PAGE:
Browns general manager Ray Farmer didn't give up a thing. He offered some clues, provided insight and lavished praise on several players.
But during a 30-minute news conference, Farmer failed to reveal any specific plans for his first NFL draft, arguably the most important selection of players for Cleveland's flopping franchise in decades.
Farmer may be a rookie GM, but he played the guessing game like a seasoned pro.
Heading into next week's draft with 10 picks, two in the first round and five of the top 83, Farmer has assets to improve the Browns. Along with Cleveland's scouting department and coaches, he's done his homework.
Farmer's ready. More than ready.
"Let's go," he said. "Can we call New York and get it done?"
The Browns won't be on the clock until May 8, but the countdown to this year's delayed draft has been unlike any in recent memory. With so much mystery at the top, and endless speculation and debate about the long-term prospects of high-profile players like Jadeveon Clowney and Johnny Manziel, this draft has something for everyone.
"This is bigger than a lot of sporting events," Farmer said. "It's interesting because everybody is fired up about the NFL draft and rightfully so. This will be Christmas in May."
Cleveland's first gift will come fourth overall, a choice many feel should be devoted to a potential franchise quarterback. Farmer was careful not to single out anyone he has in mind for the pick; Houston, St. Louis and Jacksonville will pick before Cleveland.
Like he was in the pocket dodging a blitzing linebacker, Farmer smoothly danced around whether any QB is worthy of the No. 4 selection.
"That's interesting because if I say yes, people will make the assumption that we're going to take a quarterback at four," he said. "If I say no, they're going to make the assertion that we're going to pass on a quarterback. So, I'm going to plead the fifth (amendment).
"We have players on our board at the right positions that we do think are worthy with that pick and it just comes down to what happens in front of you. There may be somebody there that we think is worthy and he may not be available when it's our turn to select."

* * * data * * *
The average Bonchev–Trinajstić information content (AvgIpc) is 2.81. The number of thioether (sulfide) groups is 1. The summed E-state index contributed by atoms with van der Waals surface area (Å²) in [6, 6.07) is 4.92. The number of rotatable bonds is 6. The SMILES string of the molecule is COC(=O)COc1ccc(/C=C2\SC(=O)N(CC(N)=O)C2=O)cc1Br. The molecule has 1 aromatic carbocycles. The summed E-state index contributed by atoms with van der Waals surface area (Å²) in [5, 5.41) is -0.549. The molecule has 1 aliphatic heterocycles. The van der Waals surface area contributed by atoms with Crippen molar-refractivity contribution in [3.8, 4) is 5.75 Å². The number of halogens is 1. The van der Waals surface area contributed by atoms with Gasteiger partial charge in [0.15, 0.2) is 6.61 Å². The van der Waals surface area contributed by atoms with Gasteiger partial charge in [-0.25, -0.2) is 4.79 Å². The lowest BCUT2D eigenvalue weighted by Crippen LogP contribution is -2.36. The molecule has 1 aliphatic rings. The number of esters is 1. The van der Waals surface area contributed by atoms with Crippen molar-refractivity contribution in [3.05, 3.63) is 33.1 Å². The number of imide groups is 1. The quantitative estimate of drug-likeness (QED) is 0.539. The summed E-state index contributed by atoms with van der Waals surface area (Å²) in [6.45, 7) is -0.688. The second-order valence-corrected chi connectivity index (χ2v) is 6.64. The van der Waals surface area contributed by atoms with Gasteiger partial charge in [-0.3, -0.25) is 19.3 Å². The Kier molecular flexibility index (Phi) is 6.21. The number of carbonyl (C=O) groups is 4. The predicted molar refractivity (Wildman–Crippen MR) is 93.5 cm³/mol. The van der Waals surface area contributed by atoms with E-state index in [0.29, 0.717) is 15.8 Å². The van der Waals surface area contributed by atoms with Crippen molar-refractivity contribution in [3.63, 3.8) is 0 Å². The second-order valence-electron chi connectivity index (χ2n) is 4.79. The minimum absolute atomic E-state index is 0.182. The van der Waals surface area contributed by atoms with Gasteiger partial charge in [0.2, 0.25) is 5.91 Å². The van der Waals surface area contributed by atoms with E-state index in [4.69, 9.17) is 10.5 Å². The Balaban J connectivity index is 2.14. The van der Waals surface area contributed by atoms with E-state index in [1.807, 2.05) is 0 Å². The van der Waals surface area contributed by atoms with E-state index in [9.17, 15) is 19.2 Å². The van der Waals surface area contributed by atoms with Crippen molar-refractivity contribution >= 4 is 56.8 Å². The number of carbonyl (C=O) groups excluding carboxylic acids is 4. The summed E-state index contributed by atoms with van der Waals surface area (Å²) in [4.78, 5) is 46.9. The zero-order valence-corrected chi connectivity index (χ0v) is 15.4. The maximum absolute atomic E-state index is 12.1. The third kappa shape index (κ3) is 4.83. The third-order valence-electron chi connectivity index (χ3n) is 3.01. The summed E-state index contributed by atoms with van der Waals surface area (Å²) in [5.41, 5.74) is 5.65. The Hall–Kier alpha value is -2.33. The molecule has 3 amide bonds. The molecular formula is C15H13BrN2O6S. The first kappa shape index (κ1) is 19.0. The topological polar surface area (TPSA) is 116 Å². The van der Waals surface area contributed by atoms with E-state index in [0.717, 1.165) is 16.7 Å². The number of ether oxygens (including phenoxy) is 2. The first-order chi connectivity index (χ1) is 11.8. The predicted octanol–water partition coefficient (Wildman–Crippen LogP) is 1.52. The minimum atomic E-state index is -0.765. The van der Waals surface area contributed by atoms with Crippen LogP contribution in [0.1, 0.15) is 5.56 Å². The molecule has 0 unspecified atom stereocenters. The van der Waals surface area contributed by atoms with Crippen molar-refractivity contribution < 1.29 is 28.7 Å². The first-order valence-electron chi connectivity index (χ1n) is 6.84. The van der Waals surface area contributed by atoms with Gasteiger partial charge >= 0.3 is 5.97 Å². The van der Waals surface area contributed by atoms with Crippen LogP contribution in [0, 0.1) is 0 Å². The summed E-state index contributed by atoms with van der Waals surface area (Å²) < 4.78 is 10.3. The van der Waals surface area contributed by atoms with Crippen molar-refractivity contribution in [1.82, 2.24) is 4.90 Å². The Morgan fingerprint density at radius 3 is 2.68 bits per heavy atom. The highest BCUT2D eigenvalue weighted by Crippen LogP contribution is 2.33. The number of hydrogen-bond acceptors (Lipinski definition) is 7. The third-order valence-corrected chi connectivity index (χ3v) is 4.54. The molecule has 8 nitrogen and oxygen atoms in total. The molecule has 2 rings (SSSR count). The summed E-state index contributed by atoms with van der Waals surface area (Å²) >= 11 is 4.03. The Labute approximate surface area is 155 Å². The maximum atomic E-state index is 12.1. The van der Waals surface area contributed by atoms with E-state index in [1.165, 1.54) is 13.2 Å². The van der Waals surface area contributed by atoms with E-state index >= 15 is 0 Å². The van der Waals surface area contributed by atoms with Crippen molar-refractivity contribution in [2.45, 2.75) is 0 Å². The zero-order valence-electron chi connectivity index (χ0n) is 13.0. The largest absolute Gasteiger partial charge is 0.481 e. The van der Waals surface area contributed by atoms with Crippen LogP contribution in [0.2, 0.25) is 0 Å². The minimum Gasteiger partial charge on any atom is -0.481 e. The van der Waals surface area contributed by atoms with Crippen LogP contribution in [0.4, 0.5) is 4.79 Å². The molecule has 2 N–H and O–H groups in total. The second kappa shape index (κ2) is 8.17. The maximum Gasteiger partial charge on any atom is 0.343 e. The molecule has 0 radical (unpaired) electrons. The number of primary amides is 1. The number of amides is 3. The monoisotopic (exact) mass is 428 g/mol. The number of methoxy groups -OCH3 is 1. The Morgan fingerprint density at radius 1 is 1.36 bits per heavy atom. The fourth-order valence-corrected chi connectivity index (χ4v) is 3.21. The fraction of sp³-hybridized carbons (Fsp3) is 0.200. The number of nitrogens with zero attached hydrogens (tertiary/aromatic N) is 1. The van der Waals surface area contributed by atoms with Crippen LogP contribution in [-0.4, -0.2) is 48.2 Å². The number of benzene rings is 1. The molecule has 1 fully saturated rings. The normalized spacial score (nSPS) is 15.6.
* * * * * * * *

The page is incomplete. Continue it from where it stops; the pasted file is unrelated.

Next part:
Manziel is the most polarizing player in this year's draft. There are questions about the Texas A&M star's size, character, durability and whether his dynamic game translates to the pro level. The Browns didn't attend Manziel's pro day, but worked him out recently in College Station, Texas.
Manziel visited the Browns last week.
"I don't think I have any reservations about who Johnny is," Farmer said. "We had a lot of conversations and spent a lot of time with him. He's a good young man."
As for Manziel's potential as a pro player, Farmer described Manziel as both "dynamic" and "different."
"He's not the quintessential everybody looks at and points to and says, 'This is exactly how you draw it up and this is the packaging you want,'" Farmer said. "That speaks to a lot of who and what Johnny has been his entire life. It's different. It's not how you generally think of playing the position and being effective from the pocket, but the guy has definitely been a very good college football player."
Farmer praised Clowney and Buffalo linebacker Khalil Mack, two players expected to go in the top five. He also was effusive in his approval of Clemson wide receiver Sammy Watkins, considered the best talent in a deep class of receivers.
"Big, big, really big, ginormous," Farmer said when asked what Watkins could bring. "He's a good football player. He's explosive. He's got really good hands. He's demonstrated he can run all the routes. He can be productive. So saddle him on the opposite side of Josh Gordon and Wow!"
Farmer's endorsement of Watkins may have been a sign of his interest in him or a ploy to get another team excited enough to propose a trade. Only Farmer knows the truth.
"It's a game," he said. "It's a game of figuring out who you like, where you think you can get those players, and then use the ammunition we have to put ourselves in position to take the best players."
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